Today, Patrick and Drew are discussing Teenage Mutant Ninja Turtles: Mutanimals 2, originally released March 25th, 2015.
Patrick: Himato Yoshi and his four sons were murdered by Oroku Saki and the Foot Clan. Hundreds of years later, and on the other side of the world, they are given a second chance to be a family as a quartet of anthropomorphic turtles and a wizened man-rat. Mutation is the ultimate blessing: it literally allows the Himato family to beat death and live together indefinitely. But they had the fortune to be among the only accidental mutants in the world of TMNT, and are therefore beholden to no agenda, no cause but their own. Under the leadership of Old Hob, the Mutanimals have taken on the identity of avenging victims, and writer Paul Allor explorers how their weaknesses make them strong (and, maybe the other way ’round too). Continue reading →
Today, Patrick and Taylor are discussing Teenage Mutant Ninja Turtles: Utrom Empire 1, originally released January 22nd, 2014.
Patrick: Leadership is the damnedest thing. Unless the people you’re leading believe or value the same things you value, everything falls apart. Hearts and minds, right? Without ideological unity, imperialism fails. These are the kinds of thoughts that didn’t bother 9 year old Patrick — nor should they have — so I never considered the tenuous position Krang finds himself in constantly: fighting for an empire that no one even seems to give a shit about. In Paul Allor and Andy Kuhn’s Utrom Empire, Krang’s authority is tested at every turn, and the abstract concept of the “Utrom Empire” starts to take the mythical shape of a force bigger than any one character’s ambition. It’s about fear, it’s about power, it’s about survival. Continue reading →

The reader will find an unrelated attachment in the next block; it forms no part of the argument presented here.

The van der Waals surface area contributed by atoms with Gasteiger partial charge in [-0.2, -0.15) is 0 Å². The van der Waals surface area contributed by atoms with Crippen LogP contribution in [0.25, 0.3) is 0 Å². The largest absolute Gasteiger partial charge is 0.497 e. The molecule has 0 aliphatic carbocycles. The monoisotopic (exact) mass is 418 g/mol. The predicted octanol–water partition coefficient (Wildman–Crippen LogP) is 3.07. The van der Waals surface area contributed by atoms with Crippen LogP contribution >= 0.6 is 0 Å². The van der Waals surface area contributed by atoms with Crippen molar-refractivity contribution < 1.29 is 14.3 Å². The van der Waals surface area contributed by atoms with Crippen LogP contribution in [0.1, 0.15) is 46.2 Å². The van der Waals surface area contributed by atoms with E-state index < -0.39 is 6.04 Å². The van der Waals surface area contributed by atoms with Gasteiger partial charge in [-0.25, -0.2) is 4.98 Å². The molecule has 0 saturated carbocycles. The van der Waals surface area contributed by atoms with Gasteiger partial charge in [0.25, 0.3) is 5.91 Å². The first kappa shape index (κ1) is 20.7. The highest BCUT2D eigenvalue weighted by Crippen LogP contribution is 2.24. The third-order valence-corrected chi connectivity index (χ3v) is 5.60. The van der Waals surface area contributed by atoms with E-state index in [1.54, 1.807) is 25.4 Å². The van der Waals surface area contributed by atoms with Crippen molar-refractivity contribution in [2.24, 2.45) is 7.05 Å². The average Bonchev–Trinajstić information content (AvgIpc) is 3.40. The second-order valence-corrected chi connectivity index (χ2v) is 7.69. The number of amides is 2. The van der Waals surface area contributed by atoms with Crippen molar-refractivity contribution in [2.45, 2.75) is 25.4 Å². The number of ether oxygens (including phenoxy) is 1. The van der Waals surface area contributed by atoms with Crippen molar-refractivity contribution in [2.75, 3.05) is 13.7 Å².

Today, Patrick and Taylor are discussing the Teenage Mutant Ninja Turtles 23, originally released June 26th, 2013.
Patrick: One of the most beautiful things about IDW’s Teenage Mutant Ninja Turtles series is the relationship it has with the franchise’s past. And that’s an insane past. TMNT have been rebooted and re-imagined so many times in their 30-year history, there’s really no such thing as a definitive take on the characters. You’ll never be able to get two TMNT fans to agree on what constitutes canon for them – there are just too many movies, video games, comics, television shows and elaborately staged action-figure set-pieces played out on my bedroom floor. More than Superman, more than Wolverine, who these characters are at their core is left to the individual reader. The second issue of CityFall takes that concept of subjective history and makes it arrestingly explicit as Leonardo is forced to recontextualize the adventures we’ve been reading for the last two years. Continue reading →
Today, Patrick and Taylor are discussing Teenage Mutant Ninja Turtles Microseries Villains 2: Baxter Stockman originally released May 22nd, 2013.